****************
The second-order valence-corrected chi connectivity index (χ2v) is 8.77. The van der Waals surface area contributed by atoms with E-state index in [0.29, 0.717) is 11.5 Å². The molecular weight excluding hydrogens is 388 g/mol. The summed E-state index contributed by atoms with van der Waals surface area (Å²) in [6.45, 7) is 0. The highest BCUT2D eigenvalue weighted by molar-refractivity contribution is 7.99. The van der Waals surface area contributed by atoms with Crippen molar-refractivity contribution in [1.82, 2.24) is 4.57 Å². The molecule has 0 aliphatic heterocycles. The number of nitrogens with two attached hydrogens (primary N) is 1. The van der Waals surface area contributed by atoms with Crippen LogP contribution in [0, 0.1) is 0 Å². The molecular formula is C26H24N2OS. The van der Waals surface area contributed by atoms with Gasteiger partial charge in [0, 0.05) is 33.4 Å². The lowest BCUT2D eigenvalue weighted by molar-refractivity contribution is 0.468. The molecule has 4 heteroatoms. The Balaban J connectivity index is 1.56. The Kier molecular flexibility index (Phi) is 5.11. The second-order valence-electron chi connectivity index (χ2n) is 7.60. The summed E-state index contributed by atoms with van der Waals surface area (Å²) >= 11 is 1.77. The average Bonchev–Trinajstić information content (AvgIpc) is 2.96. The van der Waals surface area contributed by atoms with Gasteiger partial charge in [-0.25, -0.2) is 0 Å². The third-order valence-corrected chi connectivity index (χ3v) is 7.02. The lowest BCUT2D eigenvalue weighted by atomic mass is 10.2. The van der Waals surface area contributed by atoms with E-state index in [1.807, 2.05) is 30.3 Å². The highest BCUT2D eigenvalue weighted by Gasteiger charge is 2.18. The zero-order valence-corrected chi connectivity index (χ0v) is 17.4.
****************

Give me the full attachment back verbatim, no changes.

The second-order valence-corrected chi connectivity index (χ2v) is 8.77. The van der Waals surface area contributed by atoms with E-state index in [0.29, 0.717) is 11.5 Å². The molecular weight excluding hydrogens is 388 g/mol. The summed E-state index contributed by atoms with van der Waals surface area (Å²) in [6.45, 7) is 0. The highest BCUT2D eigenvalue weighted by molar-refractivity contribution is 7.99. The van der Waals surface area contributed by atoms with Crippen molar-refractivity contribution in [1.82, 2.24) is 4.57 Å². The molecule has 0 aliphatic heterocycles. The number of nitrogens with two attached hydrogens (primary N) is 1. The van der Waals surface area contributed by atoms with Crippen LogP contribution in [0, 0.1) is 0 Å². The molecular formula is C26H24N2OS. The van der Waals surface area contributed by atoms with Gasteiger partial charge in [0, 0.05) is 33.4 Å². The lowest BCUT2D eigenvalue weighted by molar-refractivity contribution is 0.468. The molecule has 4 heteroatoms. The Balaban J connectivity index is 1.56. The Kier molecular flexibility index (Phi) is 5.11. The second-order valence-electron chi connectivity index (χ2n) is 7.60. The summed E-state index contributed by atoms with van der Waals surface area (Å²) >= 11 is 1.77. The average Bonchev–Trinajstić information content (AvgIpc) is 2.96. The van der Waals surface area contributed by atoms with Gasteiger partial charge in [-0.25, -0.2) is 0 Å². The third-order valence-corrected chi connectivity index (χ3v) is 7.02. The lowest BCUT2D eigenvalue weighted by atomic mass is 10.2. The van der Waals surface area contributed by atoms with E-state index in [1.807, 2.05) is 30.3 Å². The highest BCUT2D eigenvalue weighted by Gasteiger charge is 2.18. The zero-order valence-corrected chi connectivity index (χ0v) is 17.4.